MSUCOM faculty member earns five-year grant for cancer treatment research


Dr. Alla Sikorskii will study the management of symptoms and psychological distress during oral anti-cancer treatment

Alla Sikorskii, Ph.D., professor in the Michigan State University College of Osteopathic Medicine (MSUCOM) Department of Psychiatry, has earned a $3,222,560 award to conduct research within the National Cancer Institute (NCI) Community Oncology Research Program (NCORP).

The five-year R01 project, “Managing symptoms and psychological distress during oral anti-cancer treatment,” will provide cancer survivors (people from cancer diagnosis to the end of life) with tools to manage their symptoms, improve their well-being and save costs on unscheduled health services use, such as visits to the emergency department or urgent care.

Mitigating cancer treatment interruptions and high costs of unscheduled health care use

There are currently more than 50 U.S. Food and Drug Administration (FDA)-approved oral anti-cancer agents, and their use is increasing, Dr. Sikorskii said. Many of the newer oral agents have long regimens and can cost $15,000-$100,000 per year. In comparison, a course of traditional infusion chemotherapy for non-small cell lung cancer was estimated at $9,449 with four to six courses per year, she said.

While oral agents mean less time spent in infusion units for people with cancer, they also mean fewer interactions with oncology professionals. People with cancer must self-manage their symptoms (such as fatigue, depression and skin rash) on their own, and these symptoms become the number one driver of treatment interruptions and unscheduled health services use, said Dr. Sikorskii.

“As survivors go through treatment, the ultimate goal is to beat cancer – however, survivors’ well-being during months and years of cancer treatment is very important,” Dr. Sikorskii said. “Managing symptoms can help people stay on treatment and out of the emergency department. Cost for an average emergency department visit in Michigan is over $1,200 and can be higher depending on what needs to be done to address the issue.”

To reduce the risk of these treatment interruptions, symptom monitoring and management are necessary, but are not implemented routinely, she said. Further, psychological distress (such as depressive and anxiety symptoms) can interfere with information processing and motivation, which may affect symptom self-management.

Adaptive intervention for managing symptoms

In this randomized trial, all survivors will receive an automated telephone monitoring of symptoms with weekly summary reports to their health care providers, which is also an active control condition. In the intervention group, the project will provide cancer survivors with a symptom self-management guide. When depressive or anxiety symptoms are elevated, cancer survivors can use self-management strategies from the guide. If depression or anxiety persists for at least two weeks, the survivor will receive interpersonal counseling intervention.

“We are aiming to address the gap between evidence-based and existing care delivery in the community oncology settings,” said Dr. Sikorskii. “This project provides scalable tools for symptom monitoring in oncology settings, and engages people with cancer in symptom self-management, both of which are critical for optimal cancer care delivery.”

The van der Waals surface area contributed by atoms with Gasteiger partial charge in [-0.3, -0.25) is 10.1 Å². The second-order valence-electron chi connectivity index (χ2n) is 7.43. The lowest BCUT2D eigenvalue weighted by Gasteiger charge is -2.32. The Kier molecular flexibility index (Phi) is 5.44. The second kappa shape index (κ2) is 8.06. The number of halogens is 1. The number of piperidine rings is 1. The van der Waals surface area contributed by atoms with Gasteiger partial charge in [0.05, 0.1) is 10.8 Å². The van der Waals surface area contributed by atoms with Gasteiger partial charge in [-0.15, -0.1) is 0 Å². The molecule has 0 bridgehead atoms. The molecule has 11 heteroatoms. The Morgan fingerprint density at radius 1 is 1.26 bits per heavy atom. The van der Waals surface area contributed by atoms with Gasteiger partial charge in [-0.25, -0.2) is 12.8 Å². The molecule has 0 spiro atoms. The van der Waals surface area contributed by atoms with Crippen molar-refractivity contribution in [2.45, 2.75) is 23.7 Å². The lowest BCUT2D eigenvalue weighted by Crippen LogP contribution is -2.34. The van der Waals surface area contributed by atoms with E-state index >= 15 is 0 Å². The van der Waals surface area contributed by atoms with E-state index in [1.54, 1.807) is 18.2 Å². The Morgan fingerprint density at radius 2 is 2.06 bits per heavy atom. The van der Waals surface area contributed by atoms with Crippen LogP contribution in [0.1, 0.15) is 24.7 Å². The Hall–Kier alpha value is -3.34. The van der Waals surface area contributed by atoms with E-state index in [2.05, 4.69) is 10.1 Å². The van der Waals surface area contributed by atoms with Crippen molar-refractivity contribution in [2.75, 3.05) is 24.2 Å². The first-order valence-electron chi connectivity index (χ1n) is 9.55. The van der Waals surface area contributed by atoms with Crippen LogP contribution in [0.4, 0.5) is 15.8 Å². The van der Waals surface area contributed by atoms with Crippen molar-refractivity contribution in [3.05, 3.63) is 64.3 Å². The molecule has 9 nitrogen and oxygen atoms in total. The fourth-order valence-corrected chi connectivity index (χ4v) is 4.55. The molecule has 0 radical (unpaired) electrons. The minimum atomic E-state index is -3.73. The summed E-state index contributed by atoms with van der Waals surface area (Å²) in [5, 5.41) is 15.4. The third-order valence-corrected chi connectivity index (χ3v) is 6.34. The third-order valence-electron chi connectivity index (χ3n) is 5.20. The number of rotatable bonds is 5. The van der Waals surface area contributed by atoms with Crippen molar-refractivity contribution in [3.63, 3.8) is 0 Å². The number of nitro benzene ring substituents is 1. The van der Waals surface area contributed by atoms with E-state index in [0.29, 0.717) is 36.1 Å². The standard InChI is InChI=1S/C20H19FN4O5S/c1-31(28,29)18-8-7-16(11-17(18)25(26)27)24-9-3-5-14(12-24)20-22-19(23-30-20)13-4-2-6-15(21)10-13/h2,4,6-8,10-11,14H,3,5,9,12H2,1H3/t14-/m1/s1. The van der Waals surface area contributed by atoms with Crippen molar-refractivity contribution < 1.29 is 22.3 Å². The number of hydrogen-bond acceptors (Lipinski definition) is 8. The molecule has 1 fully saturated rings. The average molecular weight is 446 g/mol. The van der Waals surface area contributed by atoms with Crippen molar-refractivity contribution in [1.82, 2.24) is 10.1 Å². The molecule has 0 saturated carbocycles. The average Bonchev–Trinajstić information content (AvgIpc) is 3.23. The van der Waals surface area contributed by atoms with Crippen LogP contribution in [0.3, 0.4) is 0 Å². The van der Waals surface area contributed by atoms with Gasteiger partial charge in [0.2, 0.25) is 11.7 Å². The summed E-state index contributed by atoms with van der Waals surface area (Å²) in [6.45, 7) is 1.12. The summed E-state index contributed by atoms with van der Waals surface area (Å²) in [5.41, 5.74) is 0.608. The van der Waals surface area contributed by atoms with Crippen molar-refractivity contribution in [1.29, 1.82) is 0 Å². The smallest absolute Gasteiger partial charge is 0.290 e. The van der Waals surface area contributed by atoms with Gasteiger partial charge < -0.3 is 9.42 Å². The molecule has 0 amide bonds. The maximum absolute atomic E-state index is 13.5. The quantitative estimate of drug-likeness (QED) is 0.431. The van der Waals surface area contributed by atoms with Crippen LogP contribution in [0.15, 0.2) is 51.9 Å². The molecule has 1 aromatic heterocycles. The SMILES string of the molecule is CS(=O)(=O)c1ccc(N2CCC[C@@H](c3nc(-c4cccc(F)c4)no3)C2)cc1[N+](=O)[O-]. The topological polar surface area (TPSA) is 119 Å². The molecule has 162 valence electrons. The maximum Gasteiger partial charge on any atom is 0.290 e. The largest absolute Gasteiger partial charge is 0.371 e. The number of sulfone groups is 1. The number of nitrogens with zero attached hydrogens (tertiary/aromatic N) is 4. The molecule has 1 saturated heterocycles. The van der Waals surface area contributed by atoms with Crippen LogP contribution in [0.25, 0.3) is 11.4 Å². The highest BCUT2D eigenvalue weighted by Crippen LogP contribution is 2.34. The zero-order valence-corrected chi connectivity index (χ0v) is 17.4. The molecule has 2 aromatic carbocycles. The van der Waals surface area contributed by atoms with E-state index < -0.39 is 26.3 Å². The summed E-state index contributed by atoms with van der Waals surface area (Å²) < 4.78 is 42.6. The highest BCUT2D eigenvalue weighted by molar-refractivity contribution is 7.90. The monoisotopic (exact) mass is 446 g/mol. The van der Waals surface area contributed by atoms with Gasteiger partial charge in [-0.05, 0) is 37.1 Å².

“We are aiming to address the gap between evidence-based and existing care delivery in the community oncology settings.”This study builds upon three previous R01s that established the efficacy of the self-management intervention for symptoms. The previous R01 explored optimal sequencing using the innovative sequential multiple assignment randomized trial (SMART) design. This new study is a confirmatory trial of potentially the best sequence of interventions formulated using SMART data, also called an adaptive intervention.

About the award

“MSUCOM is producing world-class research as evidenced by this R01 and other grants,” Dr. Sikorskii said. “This one is unique as it is through a national cooperative group (NRG NCORP) and is currently the only one through NCORP at MSU.”

NRG Oncology’s mission is to improve lives of people with cancer by conducting practice-changing multi-institutional clinical and translational research, according to the website. NRG Oncology has accrued over 6,000 patients for clinical trials and observational studies since March 2014 and currently has 53 actively accruing trials.

NCORP brings cancer clinical trials and care delivery studies to people in their communities, where most people with cancer receive their treatment. This enables key research to be conducted in diverse community settings across a mix of practice models, which in turn, should improve clinical outcomes and survivors’ well-being, Dr. Sikorskii said.

Dr. Sikorskii’s advice to students interested in research is to get engaged in research projects such as this one. “There are things to be learned by reading or doing reviews of what has been already done or pulling retrospective data. However, doing something prospectively and learning about the state of the science as it is relevant to the project has a greater impact both for the student and the project.”

Dr. Sikorskii will lead this project with Terry Badger, Ph.D., RN, PMHCNS-BC, FAPOS, FAAN, of the University of Arizona College of Nursing, and Tracy Crane, Ph.D., RDN, of the University of Miami Department of Medical Oncology, who are multiple principal investigators (MPIs). She also thanks co-investigators from institutions across the country, including co-investigators from MSU, Jennifer Johnson, Ph.D., of the MSU Department of Public Health, and Charles Given, Ph.D., Professor Emeritus in the MSU College of Nursing, and the NRG Cancer Care Delivery Research Committee.